In the comedy-drama "The Hollars," John Krasinski plays John Hollar, a thirtysomething New Yorker who makes a reluctant trip back to his small hometown to help with his mother's medical crisis. He's like an angstier version of Jim from "The Office," more acutely aware that he might never find more in life — he yearns to be a graphic novelist — and less placidly bemused by the Dwights in his orbit.
If Krasinski relates in any significant way to his character's self-doubt, you wouldn't know it from the movie, on which he does confident double duty as director. This marks his first mainstream work behind the camera, and his second effort overall, including "Brief Interviews With Hideous Men" (2009), based on David Foster Wallace's literati story collection.
Krasinski infuses "The Hollars" with familiar wry humor, but he also delivers a film that's unexpectedly rich with sweetly moving moments, and a revelatory performance by character actress Margo Martindale (TV's "The Millers"). If anything, Krasinski can occasionally get overly silly for the poignant atmosphere he creates.
The movie's mix of broadness and pathos is established straight off, as a scene with John's ne'er-do-well brother (Sharlto Copley) excruciatingly crowding their parents' empty nest takes a sudden, sobering turn. John's mom (Martindale) lands in the hospital, while off in New York John's supportive, assertive, and very pregnant girlfriend (Anna Kendrick) bundles him off for home. It's quickly evident not only why he should be there, but must be: His brother and their overburdened, habitually lachrymose dad (Richard Jenkins) just aren't equipped to handle the situation alone.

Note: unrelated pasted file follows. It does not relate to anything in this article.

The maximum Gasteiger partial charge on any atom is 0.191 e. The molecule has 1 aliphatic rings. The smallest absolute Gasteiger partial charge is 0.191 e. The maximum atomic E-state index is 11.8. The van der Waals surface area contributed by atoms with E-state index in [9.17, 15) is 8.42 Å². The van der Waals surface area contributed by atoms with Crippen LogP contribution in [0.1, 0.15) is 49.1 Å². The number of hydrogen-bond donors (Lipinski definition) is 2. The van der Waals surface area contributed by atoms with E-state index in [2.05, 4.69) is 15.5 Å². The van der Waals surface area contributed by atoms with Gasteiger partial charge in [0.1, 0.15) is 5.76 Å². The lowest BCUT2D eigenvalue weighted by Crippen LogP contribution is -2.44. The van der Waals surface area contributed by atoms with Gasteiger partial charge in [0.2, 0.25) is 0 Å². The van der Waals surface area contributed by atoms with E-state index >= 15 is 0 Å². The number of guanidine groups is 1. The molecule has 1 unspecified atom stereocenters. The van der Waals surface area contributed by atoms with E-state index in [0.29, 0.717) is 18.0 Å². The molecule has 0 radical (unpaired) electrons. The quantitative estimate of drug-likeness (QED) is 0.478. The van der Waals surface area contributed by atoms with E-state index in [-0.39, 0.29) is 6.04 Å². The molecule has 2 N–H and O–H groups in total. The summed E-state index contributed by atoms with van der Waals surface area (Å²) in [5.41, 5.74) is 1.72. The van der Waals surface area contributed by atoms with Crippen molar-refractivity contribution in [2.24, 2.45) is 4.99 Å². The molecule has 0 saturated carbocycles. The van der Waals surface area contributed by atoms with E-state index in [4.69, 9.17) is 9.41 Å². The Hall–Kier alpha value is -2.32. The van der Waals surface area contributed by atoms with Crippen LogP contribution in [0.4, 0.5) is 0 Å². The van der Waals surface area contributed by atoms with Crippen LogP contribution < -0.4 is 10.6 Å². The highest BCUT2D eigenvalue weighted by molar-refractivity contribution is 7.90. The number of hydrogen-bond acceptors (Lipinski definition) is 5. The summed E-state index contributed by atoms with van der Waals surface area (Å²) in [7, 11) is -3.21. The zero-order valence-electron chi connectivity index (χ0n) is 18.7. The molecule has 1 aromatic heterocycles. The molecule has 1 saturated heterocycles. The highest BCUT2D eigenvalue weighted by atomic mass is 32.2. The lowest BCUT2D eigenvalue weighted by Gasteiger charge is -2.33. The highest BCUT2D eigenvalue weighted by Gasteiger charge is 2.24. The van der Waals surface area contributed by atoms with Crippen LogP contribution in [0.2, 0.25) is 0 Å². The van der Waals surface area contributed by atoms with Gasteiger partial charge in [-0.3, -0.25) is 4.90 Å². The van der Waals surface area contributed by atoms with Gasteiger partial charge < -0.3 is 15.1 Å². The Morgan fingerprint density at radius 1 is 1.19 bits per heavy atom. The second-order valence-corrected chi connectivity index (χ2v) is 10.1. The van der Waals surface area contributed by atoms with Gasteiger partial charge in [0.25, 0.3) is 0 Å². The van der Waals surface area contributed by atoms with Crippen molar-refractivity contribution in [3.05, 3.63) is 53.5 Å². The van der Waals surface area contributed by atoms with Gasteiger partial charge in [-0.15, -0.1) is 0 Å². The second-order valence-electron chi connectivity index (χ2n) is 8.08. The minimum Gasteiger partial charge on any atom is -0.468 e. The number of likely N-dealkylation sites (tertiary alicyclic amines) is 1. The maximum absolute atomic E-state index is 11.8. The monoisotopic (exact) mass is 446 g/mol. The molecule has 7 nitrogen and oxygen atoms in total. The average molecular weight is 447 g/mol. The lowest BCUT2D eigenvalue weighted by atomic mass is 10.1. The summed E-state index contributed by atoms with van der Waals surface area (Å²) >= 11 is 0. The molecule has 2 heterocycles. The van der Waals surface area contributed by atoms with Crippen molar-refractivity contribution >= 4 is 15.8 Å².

Impressively, though, none of these characters is purely one-dimensional. Martindale is a reservoir of amusingly sassy strength, but her suppressed fear does surface once or twice. (A scene with John helping her get ready for surgery is terrifically tender.) Just when we've got Jenkins pegged as a helpless sad sack, he breaks out some genuine wisdom. Kendrick might appear to blindly follow her soul-searching guy, but she does call her share of shots, albeit quietly. And even John's regretfully divorced brother has his complicated side, as Copley ("Elysium") gets to play a subtler brand of screwball than usual.
Charlie Day's angrily insecure male nurse is a tad over the top, as are some whimsical "action" sequences. But they're balanced out by touches like this script pearl: "It's terrifying to find out this late in your life what you should have done." With this hyphenate gig under his belt, Krasinski doesn't have to worry.
★ ★ ★
Directed by John Krasinski. Written by Jim Strouse. Starring Krasinski, Margo Martindale, Richard Jenkins, Sharlto Copley, Anna Kendrick. At Kendall Square. 88 minutes. PG-13 (brief language, some thematic material).